Permanent URL to this publication: http://dx.doi.org/10.5167/uzh-4102
Pruett, C L; Arcese, P; Chan, Y L; Wilson, A G; Patten, M A; Keller, L F; Winker, K (2008). Concordant and discordant signals between genetic data and described subspecies of Pacific Coast song sparrows. Condor, 110(2):359-364.
Song Sparrows (Melospiza melodia) provide one of North America’s best examples of geographic variation in phenotype, with approximately 26 described subspecies recognized. However, researchers have found inconsistent signals when making comparisons between subspecies and genetic markers. We examined seven microsatellite loci from 576 Song Sparrows of 23 western North American populations representing 13 recognized subspecies. We assessed the level of concordance between microsatellite genotypes and subspecies. We found that in some, but not all, instances neutral genetic structure corresponded to recognized phenotypic structure. However, some populations not currently recognized as subspecies were found to be genetically differentiated from all other populations that are considered to be the same subspecies. We suggest that a combination of phenotypic characters, behavioral traits, and multiple loci be used when assessing geographic variation in birds, and that sampling should be conducted in more than one location within broadly distributed subspecies.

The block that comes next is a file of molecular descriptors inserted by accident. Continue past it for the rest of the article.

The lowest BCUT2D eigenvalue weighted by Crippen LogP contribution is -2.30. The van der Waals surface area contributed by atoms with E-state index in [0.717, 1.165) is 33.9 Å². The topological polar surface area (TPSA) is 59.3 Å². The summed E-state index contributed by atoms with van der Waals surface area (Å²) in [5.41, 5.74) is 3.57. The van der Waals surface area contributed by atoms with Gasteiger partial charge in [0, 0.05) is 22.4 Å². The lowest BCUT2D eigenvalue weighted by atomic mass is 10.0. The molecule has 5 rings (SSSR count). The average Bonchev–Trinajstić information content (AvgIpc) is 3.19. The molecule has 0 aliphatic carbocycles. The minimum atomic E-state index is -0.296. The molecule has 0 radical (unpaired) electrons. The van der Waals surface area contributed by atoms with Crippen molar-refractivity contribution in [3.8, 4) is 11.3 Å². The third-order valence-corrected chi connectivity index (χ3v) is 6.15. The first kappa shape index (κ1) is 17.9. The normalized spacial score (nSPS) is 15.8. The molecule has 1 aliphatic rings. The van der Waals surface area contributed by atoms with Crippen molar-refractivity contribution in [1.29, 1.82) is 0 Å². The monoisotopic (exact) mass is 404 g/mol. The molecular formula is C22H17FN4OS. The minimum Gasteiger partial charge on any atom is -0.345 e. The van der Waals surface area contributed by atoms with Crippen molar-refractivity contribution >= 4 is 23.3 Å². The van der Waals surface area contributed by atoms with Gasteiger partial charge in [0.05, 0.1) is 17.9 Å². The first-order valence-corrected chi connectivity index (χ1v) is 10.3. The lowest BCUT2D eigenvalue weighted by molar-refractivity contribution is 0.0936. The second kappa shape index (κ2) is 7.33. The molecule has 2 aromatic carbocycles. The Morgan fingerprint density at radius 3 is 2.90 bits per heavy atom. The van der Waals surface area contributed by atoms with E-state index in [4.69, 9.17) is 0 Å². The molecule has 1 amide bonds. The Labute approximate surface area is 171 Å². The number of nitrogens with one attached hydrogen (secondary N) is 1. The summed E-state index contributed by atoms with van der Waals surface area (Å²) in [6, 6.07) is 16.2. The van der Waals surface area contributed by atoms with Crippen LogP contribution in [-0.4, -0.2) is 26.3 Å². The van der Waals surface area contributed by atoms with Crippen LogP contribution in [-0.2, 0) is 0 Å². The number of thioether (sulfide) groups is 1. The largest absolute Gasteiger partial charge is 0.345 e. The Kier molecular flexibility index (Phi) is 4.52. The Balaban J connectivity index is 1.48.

|Other titles:||Señales concordantes y discordantes entre datos genéticos y subespecies descritas de melospiza melodia de la costa del pacífico|
|Item Type:||Journal Article, refereed, original work|
|Communities & Collections:||07 Faculty of Science > Institute of Evolutionary Biology and Environmental Studies|
|DDC:||570 Life sciences; biology|
590 Animals (Zoology)
|Date:||06 June 2008|
|Deposited On:||23 Oct 2008 17:06|
|Last Modified:||28 Nov 2013 01:19|
|Publisher:||University of California Press on behalf of the Cooper Ornithological Society|
|Additional Information:||Published as The Condor 110(2):359–364. © 2008 by The Cooper Ornithological Society|
|Citations:||Web of Science®. Times cited: 7|
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